The JVP will not be able to sell SF hereafter and even if they find another commodity it would not be able to do better as the people are now more knowledgeable of that party. Wimal Weerawansa has been reduced to a one man party and the JHU is no better. One each from the LSSP and the CP has been returned and it is clear that the SLFP has now consolidated its position as the party of the Sinhala nationalists. The UNP has to change its policies and unless its leadership becomes nationalist it will not be able to do better. On the other hand if the SLFP drops its nationalist policies a vacuum will be created and there will emerge a new party with more nationalistic credentials.

The fact that UPFA has been able to poll votes in the Jaffna and Batticaloa districts augurs well for the future and it is pointless to find a so called solution in terms of a report by an APRC that was clearly non existent after the armed forces entered Killinochchi. All those so called solutions were attempted by non national forces when Prabhakaran was alive and as we are under different conditions now those so called solutions are not valid.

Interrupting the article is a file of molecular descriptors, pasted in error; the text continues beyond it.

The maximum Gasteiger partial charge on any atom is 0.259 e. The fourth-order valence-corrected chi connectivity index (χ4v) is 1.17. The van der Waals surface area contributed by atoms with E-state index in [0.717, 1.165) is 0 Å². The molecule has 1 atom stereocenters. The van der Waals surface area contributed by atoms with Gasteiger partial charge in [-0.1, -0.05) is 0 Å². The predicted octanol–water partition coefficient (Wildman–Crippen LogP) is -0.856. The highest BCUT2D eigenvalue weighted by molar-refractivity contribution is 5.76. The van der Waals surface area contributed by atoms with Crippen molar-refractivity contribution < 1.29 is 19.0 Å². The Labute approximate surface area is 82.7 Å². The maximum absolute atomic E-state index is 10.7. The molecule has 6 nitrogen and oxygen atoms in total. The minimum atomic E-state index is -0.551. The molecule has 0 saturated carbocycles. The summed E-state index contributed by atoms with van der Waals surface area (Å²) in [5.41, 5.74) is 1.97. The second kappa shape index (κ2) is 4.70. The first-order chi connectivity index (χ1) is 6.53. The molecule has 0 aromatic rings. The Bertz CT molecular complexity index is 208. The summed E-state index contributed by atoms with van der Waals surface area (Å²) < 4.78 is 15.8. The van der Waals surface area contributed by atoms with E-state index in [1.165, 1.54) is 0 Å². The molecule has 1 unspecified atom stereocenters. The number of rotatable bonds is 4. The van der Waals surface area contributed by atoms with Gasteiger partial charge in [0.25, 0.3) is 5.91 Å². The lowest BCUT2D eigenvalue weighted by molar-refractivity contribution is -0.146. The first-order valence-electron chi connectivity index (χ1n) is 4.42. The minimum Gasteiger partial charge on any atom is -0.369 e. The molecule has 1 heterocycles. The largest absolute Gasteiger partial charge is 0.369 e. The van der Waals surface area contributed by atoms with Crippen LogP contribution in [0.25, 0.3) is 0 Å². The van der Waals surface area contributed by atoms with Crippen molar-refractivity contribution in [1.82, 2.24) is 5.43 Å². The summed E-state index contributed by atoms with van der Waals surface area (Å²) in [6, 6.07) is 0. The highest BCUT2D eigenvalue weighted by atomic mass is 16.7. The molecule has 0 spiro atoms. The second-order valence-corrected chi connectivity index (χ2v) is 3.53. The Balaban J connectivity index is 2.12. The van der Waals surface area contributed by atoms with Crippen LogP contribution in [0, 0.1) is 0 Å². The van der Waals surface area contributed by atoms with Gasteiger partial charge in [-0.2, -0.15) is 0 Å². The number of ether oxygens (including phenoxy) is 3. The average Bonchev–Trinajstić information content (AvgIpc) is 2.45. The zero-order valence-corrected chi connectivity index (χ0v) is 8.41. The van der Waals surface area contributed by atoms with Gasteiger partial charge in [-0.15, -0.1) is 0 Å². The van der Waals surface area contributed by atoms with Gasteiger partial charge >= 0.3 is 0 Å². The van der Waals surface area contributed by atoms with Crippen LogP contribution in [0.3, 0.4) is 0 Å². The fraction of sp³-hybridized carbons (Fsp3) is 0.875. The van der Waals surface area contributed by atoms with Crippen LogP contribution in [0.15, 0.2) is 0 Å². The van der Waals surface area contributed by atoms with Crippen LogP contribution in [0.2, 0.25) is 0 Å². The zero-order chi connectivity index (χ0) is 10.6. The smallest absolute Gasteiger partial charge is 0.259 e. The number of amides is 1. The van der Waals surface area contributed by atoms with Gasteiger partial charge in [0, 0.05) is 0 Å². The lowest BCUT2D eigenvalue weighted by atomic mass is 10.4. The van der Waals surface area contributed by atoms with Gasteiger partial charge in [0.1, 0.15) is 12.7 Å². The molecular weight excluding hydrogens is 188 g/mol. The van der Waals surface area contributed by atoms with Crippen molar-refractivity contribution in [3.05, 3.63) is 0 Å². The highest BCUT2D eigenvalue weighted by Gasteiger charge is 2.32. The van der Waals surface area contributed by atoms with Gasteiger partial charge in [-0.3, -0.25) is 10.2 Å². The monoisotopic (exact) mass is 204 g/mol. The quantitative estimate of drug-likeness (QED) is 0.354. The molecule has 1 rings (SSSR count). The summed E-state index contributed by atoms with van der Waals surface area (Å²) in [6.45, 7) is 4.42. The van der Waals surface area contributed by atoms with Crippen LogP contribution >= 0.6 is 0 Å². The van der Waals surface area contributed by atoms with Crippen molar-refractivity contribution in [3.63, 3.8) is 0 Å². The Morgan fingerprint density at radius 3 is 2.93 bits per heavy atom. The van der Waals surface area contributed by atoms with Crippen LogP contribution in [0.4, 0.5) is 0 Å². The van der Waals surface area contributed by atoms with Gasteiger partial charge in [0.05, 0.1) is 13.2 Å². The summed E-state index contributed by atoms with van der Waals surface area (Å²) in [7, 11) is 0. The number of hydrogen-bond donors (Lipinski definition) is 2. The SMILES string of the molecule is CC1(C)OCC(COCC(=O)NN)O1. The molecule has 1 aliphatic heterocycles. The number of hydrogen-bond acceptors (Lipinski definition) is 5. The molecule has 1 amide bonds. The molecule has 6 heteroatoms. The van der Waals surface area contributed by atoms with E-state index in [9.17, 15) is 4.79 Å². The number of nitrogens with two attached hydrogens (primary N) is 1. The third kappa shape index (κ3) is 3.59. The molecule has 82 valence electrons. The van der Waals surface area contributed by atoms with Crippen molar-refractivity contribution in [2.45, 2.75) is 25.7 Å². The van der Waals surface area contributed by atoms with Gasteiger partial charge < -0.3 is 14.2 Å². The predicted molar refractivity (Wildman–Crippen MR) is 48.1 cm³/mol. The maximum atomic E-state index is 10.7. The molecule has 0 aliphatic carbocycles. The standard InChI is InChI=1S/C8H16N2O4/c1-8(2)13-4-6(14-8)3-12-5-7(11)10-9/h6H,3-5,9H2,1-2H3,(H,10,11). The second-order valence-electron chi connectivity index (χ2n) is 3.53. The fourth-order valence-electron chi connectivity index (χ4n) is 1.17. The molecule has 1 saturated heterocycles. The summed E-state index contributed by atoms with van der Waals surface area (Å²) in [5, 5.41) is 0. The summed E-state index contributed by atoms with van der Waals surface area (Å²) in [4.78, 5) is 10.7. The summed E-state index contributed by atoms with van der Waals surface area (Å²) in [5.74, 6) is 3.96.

Now we are in a different situation altogether having defeated Tamil racist politics militarily and thus politically (military solutions are also political solutions). If the ITAK or TNA is trying to go back to the days of SJVC or TC or Ramanathan type politics then they are only dreaming of repeating the cycle this time with the help of the so called Tamil diaspora and to produce a Prabhakaran who will bring nothing but agony for the ordinary Tamil people. It will remain a dream and the SLFP should now think of a way of addressing the common Tamil man directly and becoming the party of Tamil nationalism as well without leaving for diasporas and others to continue politics of Tamil racism.